Pensioner nodded off at wheel and killed motorcyclist after golf trip

May 15, 2022

A former school principal who nodded off at the wheel killing a motorcyclist said there is not an hour that goes by in his life that he does not think of his victim.

Bryan Harkin, 77, was giving evidence after pleading guilty to careless driving causing death at Letterkenny Circuit Court.

The court heard how Harkin nodded off at the wheel while returning with his family from a trip to the Irish Open golf tournament which was being held in Ballyliffin.

Eddie McIntyre, 56, was killed when his motorcycle was involved in a collision with Harkin’s on the R238 Burnfoot-Buncrana Road on July 4, 2018.

Harkin of Loughnagin, Letterkenny, has been disqualified from driving for four years and fined €3,000 after pleading guilty to careless driving causing the death of Mr McIntyre.

Garda Seamus Callaghan said members were called to a collision at Magherabeg, Fahan, at 5.20pm.

Garda Callaghan told Counsel for the State, Ms Patricia McLaughlin BL, that Harkin’s car had crossed over to Mr McIntyre’s side of the road. Harkin’s vehicle continued onto an embankment.

Sergeant Charlene Anderson approached the accused in his vehicle. Two children were playing computer games in the back seat and Harkin ‘seemed in a daze’, the court heard.

Sergeant Anderson knelt down beside Harkin who told her: “I think I nodded off.”

Harkin told Sergeant Anderson that he had been watching the golf all day. When the accident occurred, he heard a loud bang and a crash and added: “It was so warm, I think I nodded off.”
Harkin passed a roadside breath test and both drivers had full insurance cover. Harkin handed over his phone to Gardaí and it was established that there had been no recent activity.

After reviewing CCTV footage, Gardaí established that Harkin was traveling at 74km/h at one location and 64-65km/h at another, both of which were in 100km/h zones.

Mr McIntyre was taken to Altnagelvin Hospital, but never regained consciousness. He died of multiple injuries sustained in the crash.

In a statement which she read in court, Ms Pat McIntyre said that her husband was her ‘love, life and soulmate’.

“My heart and soul left with Eddie the day he died,” Ms McIntyre said. “I felt that I died the same day. It is impossible to put into words and describe the beautiful, smart, loving, caring and witty person that Eddie was.

“Eddie was the eldest of six and they all looked up to him and thought of him as their hero.”

Mr McIntyre was a business partner with his father, Robert, at the 19th Hole bar and he had a ’special bond’ with his mother, Kathleen, prior to her death in 1990.

“Eddie loved his family, he was the head of our family and the provider,” Ms McIntyre said.
“He used to say to me that we love each other and we would do anything for each other.

“Eddie’s children are devastated. They got through so many life events without their daddy. He did not see them turning into beautiful, strong, kind, caring adults.

“He loved them dearly. We are lost without Eddie and we miss him every hour of the day. All we have are photos to look back on. Words cannot describe the amazing person Eddie was or describe the loss, pain and devastation.”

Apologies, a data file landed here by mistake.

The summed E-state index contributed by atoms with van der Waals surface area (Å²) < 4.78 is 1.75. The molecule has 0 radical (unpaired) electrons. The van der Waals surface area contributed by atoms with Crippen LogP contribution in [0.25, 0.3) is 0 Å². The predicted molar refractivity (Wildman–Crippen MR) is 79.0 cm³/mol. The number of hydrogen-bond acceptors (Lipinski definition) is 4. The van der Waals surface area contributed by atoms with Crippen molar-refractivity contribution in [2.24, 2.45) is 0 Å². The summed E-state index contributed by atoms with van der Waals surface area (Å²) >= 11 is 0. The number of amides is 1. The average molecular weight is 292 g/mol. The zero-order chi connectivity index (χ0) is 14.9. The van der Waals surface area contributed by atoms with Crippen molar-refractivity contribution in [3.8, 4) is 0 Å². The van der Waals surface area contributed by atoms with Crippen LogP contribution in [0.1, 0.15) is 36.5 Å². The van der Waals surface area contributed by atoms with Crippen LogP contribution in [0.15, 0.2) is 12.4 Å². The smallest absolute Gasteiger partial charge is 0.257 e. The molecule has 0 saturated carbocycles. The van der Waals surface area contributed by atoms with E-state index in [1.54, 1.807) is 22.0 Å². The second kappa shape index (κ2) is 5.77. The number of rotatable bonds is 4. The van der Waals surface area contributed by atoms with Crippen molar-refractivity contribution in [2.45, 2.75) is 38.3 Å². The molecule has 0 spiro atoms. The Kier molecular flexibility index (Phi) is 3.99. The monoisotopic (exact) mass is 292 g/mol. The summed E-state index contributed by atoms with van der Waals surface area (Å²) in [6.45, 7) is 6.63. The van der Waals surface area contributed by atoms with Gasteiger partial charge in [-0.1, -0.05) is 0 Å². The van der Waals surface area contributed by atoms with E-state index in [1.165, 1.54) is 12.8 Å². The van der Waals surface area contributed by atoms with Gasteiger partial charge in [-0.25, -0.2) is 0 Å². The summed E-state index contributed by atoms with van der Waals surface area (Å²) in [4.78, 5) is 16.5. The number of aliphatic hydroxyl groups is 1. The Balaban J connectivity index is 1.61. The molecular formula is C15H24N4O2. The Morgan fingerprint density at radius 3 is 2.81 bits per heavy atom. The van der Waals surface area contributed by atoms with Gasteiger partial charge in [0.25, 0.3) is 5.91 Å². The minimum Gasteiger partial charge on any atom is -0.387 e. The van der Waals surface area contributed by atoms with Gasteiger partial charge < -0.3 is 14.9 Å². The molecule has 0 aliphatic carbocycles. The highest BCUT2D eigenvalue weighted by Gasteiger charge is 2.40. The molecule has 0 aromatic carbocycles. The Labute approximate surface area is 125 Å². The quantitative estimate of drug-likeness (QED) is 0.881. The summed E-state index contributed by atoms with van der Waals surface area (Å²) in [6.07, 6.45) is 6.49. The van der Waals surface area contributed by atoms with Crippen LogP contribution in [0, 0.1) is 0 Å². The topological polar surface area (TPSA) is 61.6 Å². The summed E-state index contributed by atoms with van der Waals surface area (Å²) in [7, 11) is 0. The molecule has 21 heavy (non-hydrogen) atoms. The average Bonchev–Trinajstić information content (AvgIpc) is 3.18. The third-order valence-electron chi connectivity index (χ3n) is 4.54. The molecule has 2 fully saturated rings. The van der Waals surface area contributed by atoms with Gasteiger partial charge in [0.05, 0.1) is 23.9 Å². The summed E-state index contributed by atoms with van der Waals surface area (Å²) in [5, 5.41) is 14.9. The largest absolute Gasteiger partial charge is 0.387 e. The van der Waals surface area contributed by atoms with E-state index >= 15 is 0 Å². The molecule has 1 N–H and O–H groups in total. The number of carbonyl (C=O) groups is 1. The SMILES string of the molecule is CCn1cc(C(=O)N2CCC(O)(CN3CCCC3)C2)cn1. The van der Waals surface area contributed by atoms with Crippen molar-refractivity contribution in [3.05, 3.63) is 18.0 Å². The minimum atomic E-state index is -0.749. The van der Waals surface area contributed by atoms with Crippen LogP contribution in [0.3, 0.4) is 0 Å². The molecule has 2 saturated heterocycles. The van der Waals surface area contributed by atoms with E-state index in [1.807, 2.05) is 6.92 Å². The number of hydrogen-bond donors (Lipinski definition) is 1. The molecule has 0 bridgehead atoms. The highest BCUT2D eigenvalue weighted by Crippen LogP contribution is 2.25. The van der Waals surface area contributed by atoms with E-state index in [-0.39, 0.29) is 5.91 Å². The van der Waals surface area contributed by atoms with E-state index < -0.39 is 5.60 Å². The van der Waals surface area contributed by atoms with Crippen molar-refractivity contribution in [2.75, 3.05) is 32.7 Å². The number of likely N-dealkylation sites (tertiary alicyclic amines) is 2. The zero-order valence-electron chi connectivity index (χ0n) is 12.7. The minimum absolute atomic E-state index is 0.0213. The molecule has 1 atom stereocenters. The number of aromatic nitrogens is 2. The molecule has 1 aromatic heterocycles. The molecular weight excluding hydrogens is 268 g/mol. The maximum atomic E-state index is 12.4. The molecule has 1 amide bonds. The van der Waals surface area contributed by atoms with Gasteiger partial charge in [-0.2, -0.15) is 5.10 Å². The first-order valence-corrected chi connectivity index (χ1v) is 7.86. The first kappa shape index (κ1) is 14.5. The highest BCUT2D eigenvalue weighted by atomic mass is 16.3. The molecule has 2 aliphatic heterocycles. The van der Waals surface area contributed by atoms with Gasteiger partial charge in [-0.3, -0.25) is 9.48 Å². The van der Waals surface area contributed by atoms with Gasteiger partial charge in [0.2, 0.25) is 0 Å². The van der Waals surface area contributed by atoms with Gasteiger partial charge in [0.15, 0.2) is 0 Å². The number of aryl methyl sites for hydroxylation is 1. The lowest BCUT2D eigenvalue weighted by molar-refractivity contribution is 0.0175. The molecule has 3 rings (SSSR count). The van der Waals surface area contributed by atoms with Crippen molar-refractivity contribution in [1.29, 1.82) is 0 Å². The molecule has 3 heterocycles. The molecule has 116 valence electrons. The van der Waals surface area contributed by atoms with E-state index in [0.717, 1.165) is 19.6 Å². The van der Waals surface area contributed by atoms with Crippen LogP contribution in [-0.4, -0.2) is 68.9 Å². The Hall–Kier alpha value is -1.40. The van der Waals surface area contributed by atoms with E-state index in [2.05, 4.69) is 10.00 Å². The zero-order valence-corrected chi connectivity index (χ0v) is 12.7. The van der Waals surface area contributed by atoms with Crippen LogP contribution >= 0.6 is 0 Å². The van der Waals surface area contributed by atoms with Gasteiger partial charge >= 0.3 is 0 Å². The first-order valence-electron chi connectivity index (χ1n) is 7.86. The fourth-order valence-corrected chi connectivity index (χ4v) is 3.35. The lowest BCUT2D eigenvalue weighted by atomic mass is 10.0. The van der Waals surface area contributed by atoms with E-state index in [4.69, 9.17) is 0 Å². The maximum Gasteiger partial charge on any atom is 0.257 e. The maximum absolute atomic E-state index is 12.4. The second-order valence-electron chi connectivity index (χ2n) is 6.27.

Barrister for Harkin, Mr Richard Lyons SC, said his client had suffered an ‘absolutely momentary lapse’.

Harkin, he said, ‘led a blameless life until this point’. He retired in 2005 having been a national school principal in St Johnston, Lurgybrack and Grianán Ailigh.

The court heard that Harkin was involved in a lot of fundraising and community-based activities, including Letterkenny Credit Union, and he was previously a member of the Board of Directors at Finn Harps Football Club.

“He is a man before the court utterly unblemished and he ends up guilty of this offence,” Mr Lyons said. A number of testimonials were handed into the court.

Addressing the court, Harkin offered his ‘deepest sympathy and condolences’ to the McIntyre family, who were present.

“The fact that all of this devastation and grief was caused by me is a heavy burden to carry,” Harkin said. “Not an hour of any day passes that I don’t think of Eddie, his family and his friends. A good man’s life was cut short on that terrible day.”

Harkin said the incident had ‘ravaged’ his own family and friends.

“I will carry the many consequences of Eddie’s death to my grave,” he added.

Judge John Aylmer said it was ‘an extremely tragic case’.

“This is a case which I would put beyond the midpoint of careless but falling short of dangerous,” Judge Aylmer said.

“We are all becoming more and more conscious of not driving when tired. It is quite a culpable thing to do, to get behind the wheel when conscious of being tired.”

Judge Aylmer noted that there was nothing to suggest that the accused was feeling tired.

While a custodial sentence was ‘difficult to envisage’, Judge Aylmer said the seriousness needed to be marked.

Noting that Harkin was a ‘man of excellent character with an unblemished record’, he reduced a starting-point fine of €5,000 to one of €3,000, giving 12 months to pay.

The accused was disqualified from driving for four years, with the start date postponed until November, 2022.